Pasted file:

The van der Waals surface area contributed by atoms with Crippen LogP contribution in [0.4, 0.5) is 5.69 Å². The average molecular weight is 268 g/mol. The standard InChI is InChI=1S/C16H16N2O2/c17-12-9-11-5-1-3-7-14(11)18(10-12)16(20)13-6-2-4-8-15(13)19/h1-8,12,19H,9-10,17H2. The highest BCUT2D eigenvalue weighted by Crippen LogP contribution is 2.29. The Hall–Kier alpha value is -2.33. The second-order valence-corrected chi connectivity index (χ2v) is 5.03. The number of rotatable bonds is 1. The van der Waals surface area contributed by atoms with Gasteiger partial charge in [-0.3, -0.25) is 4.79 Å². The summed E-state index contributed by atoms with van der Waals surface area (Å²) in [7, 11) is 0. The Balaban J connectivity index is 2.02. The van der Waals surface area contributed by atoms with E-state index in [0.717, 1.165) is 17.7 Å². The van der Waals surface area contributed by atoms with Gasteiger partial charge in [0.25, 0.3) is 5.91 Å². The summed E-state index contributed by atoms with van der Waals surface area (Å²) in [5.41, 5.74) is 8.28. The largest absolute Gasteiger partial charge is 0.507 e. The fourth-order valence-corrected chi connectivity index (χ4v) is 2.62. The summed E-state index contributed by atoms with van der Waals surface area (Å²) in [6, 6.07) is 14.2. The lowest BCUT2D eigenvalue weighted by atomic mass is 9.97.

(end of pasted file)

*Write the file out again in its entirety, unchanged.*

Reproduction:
The van der Waals surface area contributed by atoms with Crippen LogP contribution in [0.4, 0.5) is 5.69 Å². The average molecular weight is 268 g/mol. The standard InChI is InChI=1S/C16H16N2O2/c17-12-9-11-5-1-3-7-14(11)18(10-12)16(20)13-6-2-4-8-15(13)19/h1-8,12,19H,9-10,17H2. The highest BCUT2D eigenvalue weighted by Crippen LogP contribution is 2.29. The Hall–Kier alpha value is -2.33. The second-order valence-corrected chi connectivity index (χ2v) is 5.03. The number of rotatable bonds is 1. The van der Waals surface area contributed by atoms with Gasteiger partial charge in [-0.3, -0.25) is 4.79 Å². The summed E-state index contributed by atoms with van der Waals surface area (Å²) in [7, 11) is 0. The Balaban J connectivity index is 2.02. The van der Waals surface area contributed by atoms with E-state index in [0.717, 1.165) is 17.7 Å². The van der Waals surface area contributed by atoms with Gasteiger partial charge in [0.25, 0.3) is 5.91 Å². The summed E-state index contributed by atoms with van der Waals surface area (Å²) in [5.41, 5.74) is 8.28. The largest absolute Gasteiger partial charge is 0.507 e. The fourth-order valence-corrected chi connectivity index (χ4v) is 2.62. The summed E-state index contributed by atoms with van der Waals surface area (Å²) in [6, 6.07) is 14.2. The lowest BCUT2D eigenvalue weighted by atomic mass is 9.97.